With two firsts and two seconds at the Bass Coast Agricultural Show on Saturday, Michael Grounds was feeling chuffed.
He’s got about 60-70 birds. He’s lost count. His speciality is the Plymouth rocks, langshans and Rhode Island reds. He’s even bred a black Plymouth rock – the black tulip of poultry breeders. As you breed for black, pairing darker blue birds with ever darker blue birds, the legs and beak start getting darker too, and it no longer meets the specifications. But in 2011, after many years of trying, he finally bred a couple of yellow-legged, yellow-beaked black birds.
At Wonthaggi on Saturday, his champion dark barred Plymouth rooster stands an imposing half a metre high but seems amiable and unperturbed by the commotion in the judging tent. Some people shampoo their birds – especially the white ones – before a show but Michael doesn’t bother. “I wash their legs and spruce up their comb with a bit of baby oil and vinegar and that’s it.”
A Melbourne jeweller by profession, he finds the birds soothing after the bustle of the city centre. “I used to play golf but I find this much more relaxing. You look forward to each breeding season with excitement, wondering what it will bring.”
His other motivation is helping to revive rare breeds, or rare colours within those breeds. “There are so few people left breeding poultry now. A lot of the older breeds and colours have disappeared.”
He’s bred blues, whites, blacks and dark barred Plymouth rocks. “As far as I know I’m the only person in Victoria breeding those colours. I’ve actually brought back some of the colours that have died out.
“If you select your breeding pairs properly, you should get what you want – but there’s always an element of surprise. Every now and then you get a throwback and that’s what I’ve used to create the colours.”
He’s not that fussed about winning shows. It’s a convivial rather than competitive pursuit, with breeders swapping eggs and birds.
Asked if there’s money in it, he laughs. No. As for the eggs that come with 60-70 birds, he gives them away at work or to his friends. “Some people have suggested I sell them but why would I bother? I buy and sell diamonds.”
Mary Morgan is also a repeat champion in the horticultural section with her basket of home produce. Her basket, or crate, or fruit and vegetables is so heavy she can hardly lift it.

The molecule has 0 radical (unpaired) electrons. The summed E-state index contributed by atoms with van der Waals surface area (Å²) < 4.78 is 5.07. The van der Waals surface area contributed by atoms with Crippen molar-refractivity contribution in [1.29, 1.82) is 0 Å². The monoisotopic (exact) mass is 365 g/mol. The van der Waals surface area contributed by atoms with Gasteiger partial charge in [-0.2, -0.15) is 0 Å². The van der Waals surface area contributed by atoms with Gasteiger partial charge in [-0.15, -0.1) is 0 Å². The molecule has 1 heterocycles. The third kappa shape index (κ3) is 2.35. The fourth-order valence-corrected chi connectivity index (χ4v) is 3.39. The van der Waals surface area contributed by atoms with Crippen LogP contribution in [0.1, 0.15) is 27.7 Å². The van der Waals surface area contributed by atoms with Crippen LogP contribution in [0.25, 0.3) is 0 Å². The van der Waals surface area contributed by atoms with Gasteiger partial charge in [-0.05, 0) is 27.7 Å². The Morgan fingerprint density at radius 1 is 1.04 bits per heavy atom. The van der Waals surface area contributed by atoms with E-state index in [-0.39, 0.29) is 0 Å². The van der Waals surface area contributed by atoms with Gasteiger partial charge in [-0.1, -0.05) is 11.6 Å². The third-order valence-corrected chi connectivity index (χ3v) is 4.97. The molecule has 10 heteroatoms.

It’s got peaches, plums, apricots, lemons, apples, limes, pears, figs, two sorts of eggplants, garlic, kohl rabi, Savoy cabbage, Chinese cabbage, red cabbage, beans, zucchini, cucumber, beetroot, chillies, potatoes, asparagus, lettuces, snow peas, bok choy, daikon radishes, olive herb, parsley, rosemary, basil, mountain pepper and – her piece de resistance – macadamia nuts.
All are grown in her garden at Bass. “Gardening is my switch-off time,” Mary says. Even hot weather holds no terrors for her. “I cover the beans and lettuces with Terylene curtains and give everything a good watering the day before a hot spell.”
Why go to so much trouble for a $2 first prize? She says she’s entered the show since her daughters were young. It was a family highlight of the summer holidays. You don’t have a show without the entrants.”
IT’S been a good day for Inverloch’s Patricia Briggs, but then show day always is. She’s lost count of how many prizes she’s won in the handcrafts section but she made $50 in prize money, at $2 for each first and $1 for each second. It’ll more than cover the entry fee of 50 cents for each of the 50 items she’s entered.
Most of them were handcrafts – knitting, crochet, felt toys, rugs – but she’s also entered jams and jellies. She got a first for her cumquat and ginger marmalade and a second for her plain scones. “I used the CWA recipe.”
She entered a zucchini too but that wasn’t so successful. “I brought a big one and I should have brought a smaller one. They told me mine was a marrow. I’ll know better next year.”
Never mind the marrows: crafts are her thing. She’s the aggregate winner for knitting and needlework this year, as in many other years. No one else is within a hand-stitched hem of her.
She should be happy but there’s a faint cloud over the day. “I'd like a challenge next year,” she says. “I really would.”